3. Jim Caldwell, former coach of Colts, Detroit Lions
During his seven seasons with the Colts (2009-2011) and Lions (2014-2017), Caldwell compiled a 62-50 record (good enough for a .554 winning percentage). Also, Caldwell led the Colts to a pair of playoff wins and trip to Super Bowl XLIV in Miami to play the New Orleans Saints.
Caldwell registered six winning seasons (2009-2010 with the Colts, 2014, 2016-2017 with the Lions), as well as three double-digit victories totals. Caldwell guided the Colts to 14-2 and 10-6 records over his first two years as head coach, and then, in his first season in Detroit, led the Lions to an 11-5 record.
Caldwell won two AFC South Division titles with the Colts (2009-2010) and finished second in the NFC North Division in three of his four years with the Lions (2014, 2016-2017).
2. Dan Campbell, New Orleans Saints assistant head coach/tight ends coach
Campbell has nearly 20 years of experience at the NFL level, 11 as a player for the New York Giants (1999-2002), Dallas Cowboys (2003-2005), Detroit Lions (2006-2008) and Saints (2009), and eight as a coach for the Miami Dolphins (2010-2015) and Saints (2016 to present).
Most importantly, Campbell served as an interim head coach before and had success, particularly in the run game.
Campbell started his post-playing career as Miami’s tight ends coach and served as the interim head coach for the final 12 games of the 2015 season. During that time, Campbell led the Dolphins to a 5-7 record, including a 20-10 win over the New England Patriots in the season finale.
Under Campbell’s guidance, the Dolphins drastically improved their run game, moving up eight spots in the rankings in NFL rushing yards per game. Lamar Miller gained 741 of his 872 yards running the ball and all eight of his rushing touchdowns.
Miller finished the 2015 season with 1,269 total offensive yards and 10 touchdowns, and quarterback Ryan Tannehill became the first Dolphins player to throw for at least 4,000 yards in back-to-back seasons since Hall of Fame signal-caller Dan Marino accomplished the feat from 1984-1986.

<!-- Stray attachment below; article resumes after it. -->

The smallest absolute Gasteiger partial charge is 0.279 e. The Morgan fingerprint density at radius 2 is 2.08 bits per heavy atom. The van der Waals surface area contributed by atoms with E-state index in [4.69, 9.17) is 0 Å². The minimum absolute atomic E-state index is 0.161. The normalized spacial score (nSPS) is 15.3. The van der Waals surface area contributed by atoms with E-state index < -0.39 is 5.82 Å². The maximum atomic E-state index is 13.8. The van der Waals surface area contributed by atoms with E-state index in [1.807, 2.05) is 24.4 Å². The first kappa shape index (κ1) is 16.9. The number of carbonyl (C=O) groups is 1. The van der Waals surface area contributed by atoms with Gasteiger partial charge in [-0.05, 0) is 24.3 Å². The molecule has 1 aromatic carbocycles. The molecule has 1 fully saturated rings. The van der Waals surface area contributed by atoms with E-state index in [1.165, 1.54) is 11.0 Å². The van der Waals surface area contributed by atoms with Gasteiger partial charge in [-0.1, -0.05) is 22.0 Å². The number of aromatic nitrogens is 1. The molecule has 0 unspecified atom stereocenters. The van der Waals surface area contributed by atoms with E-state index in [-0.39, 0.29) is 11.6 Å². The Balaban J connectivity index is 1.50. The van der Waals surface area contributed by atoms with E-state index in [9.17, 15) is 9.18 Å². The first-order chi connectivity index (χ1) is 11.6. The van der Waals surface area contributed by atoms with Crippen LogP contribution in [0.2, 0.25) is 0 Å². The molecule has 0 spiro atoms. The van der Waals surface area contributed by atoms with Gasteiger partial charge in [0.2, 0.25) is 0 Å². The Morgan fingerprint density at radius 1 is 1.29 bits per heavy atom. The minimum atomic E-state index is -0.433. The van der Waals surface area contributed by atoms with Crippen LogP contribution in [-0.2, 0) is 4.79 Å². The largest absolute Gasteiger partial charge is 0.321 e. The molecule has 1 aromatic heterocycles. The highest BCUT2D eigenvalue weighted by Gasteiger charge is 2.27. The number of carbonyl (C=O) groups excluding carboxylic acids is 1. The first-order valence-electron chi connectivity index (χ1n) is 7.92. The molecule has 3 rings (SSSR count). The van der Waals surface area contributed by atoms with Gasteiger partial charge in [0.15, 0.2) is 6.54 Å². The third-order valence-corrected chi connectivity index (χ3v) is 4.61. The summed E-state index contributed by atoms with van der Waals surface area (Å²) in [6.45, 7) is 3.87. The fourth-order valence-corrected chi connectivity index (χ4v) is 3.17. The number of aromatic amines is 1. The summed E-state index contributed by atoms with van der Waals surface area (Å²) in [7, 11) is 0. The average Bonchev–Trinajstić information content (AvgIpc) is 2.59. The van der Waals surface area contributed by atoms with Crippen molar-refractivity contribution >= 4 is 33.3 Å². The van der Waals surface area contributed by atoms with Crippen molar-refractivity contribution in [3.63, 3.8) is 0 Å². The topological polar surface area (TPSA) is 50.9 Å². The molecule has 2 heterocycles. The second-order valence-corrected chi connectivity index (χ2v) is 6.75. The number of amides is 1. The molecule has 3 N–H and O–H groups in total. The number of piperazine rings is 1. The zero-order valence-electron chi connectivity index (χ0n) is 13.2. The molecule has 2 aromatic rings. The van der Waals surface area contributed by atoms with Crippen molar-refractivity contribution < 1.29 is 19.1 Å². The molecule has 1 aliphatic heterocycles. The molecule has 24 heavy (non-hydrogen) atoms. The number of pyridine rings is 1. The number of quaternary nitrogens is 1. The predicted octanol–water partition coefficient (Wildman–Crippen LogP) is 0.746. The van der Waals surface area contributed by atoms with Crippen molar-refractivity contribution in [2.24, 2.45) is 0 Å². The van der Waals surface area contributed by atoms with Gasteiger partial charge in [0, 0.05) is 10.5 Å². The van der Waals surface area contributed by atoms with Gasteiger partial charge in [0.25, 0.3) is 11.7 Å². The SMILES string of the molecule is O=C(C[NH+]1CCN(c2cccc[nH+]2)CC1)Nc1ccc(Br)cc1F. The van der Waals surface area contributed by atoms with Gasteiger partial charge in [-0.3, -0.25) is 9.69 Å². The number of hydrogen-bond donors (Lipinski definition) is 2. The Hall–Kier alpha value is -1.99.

Five Dolphins earned Pro Bowl invitations in 2015, including current Browns receiver Jarvis Landry.
Since joining the Saints, Campbell has made the tight ends a key component of New Orleans’ high-flying offense.
1. Gregg Williams, Browns interim coach/defensive coordinator
Sometimes, the best option is the one staring somebody right in the face.
At 2-5-1 following a 33-18 loss to the Pittsburgh Steelers on October 28 and in the middle of an unprecedented midseason coaching staff upheaval following the dismissals of Hue Jackson and offensive coordinator Todd Haley with eight games left to play, the 2018 Browns looked to be anything but a team capable of the greatest year-to-year turnaround in franchise history.
But a 5-3 record over the second half of the season and a three-game winning streak in December secured the Browns’ greatest turnaround in team history, as they finished plus-7.5 in wins over last year’s winless campaign.
With a 26-18 victory over the Cincinnati Bengals at FirstEnergy Stadium on December 23, the Browns finished off their first regular-season sweep of an AFC North Division opponent since 2002.
In addition to breaking a 16-year drought of two wins in the same season against the Bengals, the Browns finished the home portion of the schedule without a loss against an AFC North Division opponent for the first time ever.